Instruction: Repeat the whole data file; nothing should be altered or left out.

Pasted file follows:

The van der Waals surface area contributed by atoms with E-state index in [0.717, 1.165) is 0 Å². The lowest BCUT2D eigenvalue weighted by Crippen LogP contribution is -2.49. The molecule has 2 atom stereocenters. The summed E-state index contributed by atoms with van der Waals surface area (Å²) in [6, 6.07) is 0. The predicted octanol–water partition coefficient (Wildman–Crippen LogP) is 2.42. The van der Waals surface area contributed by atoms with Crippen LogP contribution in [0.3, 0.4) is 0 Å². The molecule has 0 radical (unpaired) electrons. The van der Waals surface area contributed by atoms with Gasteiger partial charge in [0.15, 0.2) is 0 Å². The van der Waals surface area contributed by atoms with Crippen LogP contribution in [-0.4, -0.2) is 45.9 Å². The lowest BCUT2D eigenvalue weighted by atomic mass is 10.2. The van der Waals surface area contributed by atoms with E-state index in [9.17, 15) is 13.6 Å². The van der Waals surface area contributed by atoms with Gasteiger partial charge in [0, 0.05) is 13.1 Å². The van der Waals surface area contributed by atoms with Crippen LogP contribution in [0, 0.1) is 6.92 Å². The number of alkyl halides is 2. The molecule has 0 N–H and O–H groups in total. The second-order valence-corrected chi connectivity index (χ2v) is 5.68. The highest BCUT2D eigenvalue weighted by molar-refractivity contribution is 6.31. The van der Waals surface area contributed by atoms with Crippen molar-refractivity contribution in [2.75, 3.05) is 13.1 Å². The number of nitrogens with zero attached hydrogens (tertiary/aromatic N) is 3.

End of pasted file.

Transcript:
The van der Waals surface area contributed by atoms with E-state index in [0.717, 1.165) is 0 Å². The lowest BCUT2D eigenvalue weighted by Crippen LogP contribution is -2.49. The molecule has 2 atom stereocenters. The summed E-state index contributed by atoms with van der Waals surface area (Å²) in [6, 6.07) is 0. The predicted octanol–water partition coefficient (Wildman–Crippen LogP) is 2.42. The van der Waals surface area contributed by atoms with Crippen LogP contribution in [0.3, 0.4) is 0 Å². The molecule has 0 radical (unpaired) electrons. The van der Waals surface area contributed by atoms with Gasteiger partial charge in [0.15, 0.2) is 0 Å². The van der Waals surface area contributed by atoms with Crippen LogP contribution in [-0.4, -0.2) is 45.9 Å². The lowest BCUT2D eigenvalue weighted by atomic mass is 10.2. The van der Waals surface area contributed by atoms with E-state index in [9.17, 15) is 13.6 Å². The van der Waals surface area contributed by atoms with Gasteiger partial charge in [0, 0.05) is 13.1 Å². The van der Waals surface area contributed by atoms with Crippen LogP contribution in [0, 0.1) is 6.92 Å². The number of alkyl halides is 2. The molecule has 0 N–H and O–H groups in total. The second-order valence-corrected chi connectivity index (χ2v) is 5.68. The highest BCUT2D eigenvalue weighted by molar-refractivity contribution is 6.31. The van der Waals surface area contributed by atoms with Crippen molar-refractivity contribution in [2.75, 3.05) is 13.1 Å². The number of nitrogens with zero attached hydrogens (tertiary/aromatic N) is 3.